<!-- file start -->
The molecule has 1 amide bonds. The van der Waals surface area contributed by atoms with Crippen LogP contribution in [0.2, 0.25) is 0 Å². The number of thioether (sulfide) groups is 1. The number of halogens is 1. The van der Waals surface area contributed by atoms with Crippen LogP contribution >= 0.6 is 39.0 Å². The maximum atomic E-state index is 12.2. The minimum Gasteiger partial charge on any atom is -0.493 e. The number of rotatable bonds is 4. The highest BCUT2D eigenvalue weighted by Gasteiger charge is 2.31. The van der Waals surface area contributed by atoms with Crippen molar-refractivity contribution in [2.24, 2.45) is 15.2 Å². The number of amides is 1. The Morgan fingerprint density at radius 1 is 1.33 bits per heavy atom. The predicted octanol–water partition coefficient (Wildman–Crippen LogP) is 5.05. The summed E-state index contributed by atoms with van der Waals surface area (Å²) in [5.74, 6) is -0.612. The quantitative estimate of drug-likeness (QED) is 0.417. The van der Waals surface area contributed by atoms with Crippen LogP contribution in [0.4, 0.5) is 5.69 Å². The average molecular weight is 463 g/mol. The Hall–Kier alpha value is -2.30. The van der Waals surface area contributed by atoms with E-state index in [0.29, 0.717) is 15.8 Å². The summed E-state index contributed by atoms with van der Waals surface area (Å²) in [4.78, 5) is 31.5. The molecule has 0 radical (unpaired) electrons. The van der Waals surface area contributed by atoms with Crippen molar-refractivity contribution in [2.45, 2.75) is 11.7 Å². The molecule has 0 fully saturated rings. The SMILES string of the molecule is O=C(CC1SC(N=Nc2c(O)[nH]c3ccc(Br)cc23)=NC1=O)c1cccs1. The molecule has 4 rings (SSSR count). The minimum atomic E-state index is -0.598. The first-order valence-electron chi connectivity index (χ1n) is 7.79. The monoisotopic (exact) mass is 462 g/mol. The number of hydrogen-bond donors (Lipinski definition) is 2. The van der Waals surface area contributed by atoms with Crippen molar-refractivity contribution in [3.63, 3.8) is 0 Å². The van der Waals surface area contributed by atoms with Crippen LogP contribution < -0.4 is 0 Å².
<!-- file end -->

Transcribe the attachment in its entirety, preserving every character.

The molecule has 1 amide bonds. The van der Waals surface area contributed by atoms with Crippen LogP contribution in [0.2, 0.25) is 0 Å². The number of thioether (sulfide) groups is 1. The number of halogens is 1. The van der Waals surface area contributed by atoms with Crippen LogP contribution >= 0.6 is 39.0 Å². The maximum atomic E-state index is 12.2. The minimum Gasteiger partial charge on any atom is -0.493 e. The number of rotatable bonds is 4. The highest BCUT2D eigenvalue weighted by Gasteiger charge is 2.31. The van der Waals surface area contributed by atoms with Crippen molar-refractivity contribution in [2.24, 2.45) is 15.2 Å². The number of amides is 1. The Morgan fingerprint density at radius 1 is 1.33 bits per heavy atom. The predicted octanol–water partition coefficient (Wildman–Crippen LogP) is 5.05. The summed E-state index contributed by atoms with van der Waals surface area (Å²) in [5.74, 6) is -0.612. The quantitative estimate of drug-likeness (QED) is 0.417. The van der Waals surface area contributed by atoms with Crippen LogP contribution in [0.4, 0.5) is 5.69 Å². The average molecular weight is 463 g/mol. The Hall–Kier alpha value is -2.30. The van der Waals surface area contributed by atoms with E-state index in [0.29, 0.717) is 15.8 Å². The summed E-state index contributed by atoms with van der Waals surface area (Å²) in [4.78, 5) is 31.5. The molecule has 0 radical (unpaired) electrons. The van der Waals surface area contributed by atoms with Crippen molar-refractivity contribution in [2.45, 2.75) is 11.7 Å². The molecule has 0 fully saturated rings. The SMILES string of the molecule is O=C(CC1SC(N=Nc2c(O)[nH]c3ccc(Br)cc23)=NC1=O)c1cccs1. The molecule has 4 rings (SSSR count). The minimum atomic E-state index is -0.598. The first-order valence-electron chi connectivity index (χ1n) is 7.79. The monoisotopic (exact) mass is 462 g/mol. The number of hydrogen-bond donors (Lipinski definition) is 2. The van der Waals surface area contributed by atoms with Crippen molar-refractivity contribution in [3.63, 3.8) is 0 Å². The van der Waals surface area contributed by atoms with Crippen LogP contribution < -0.4 is 0 Å².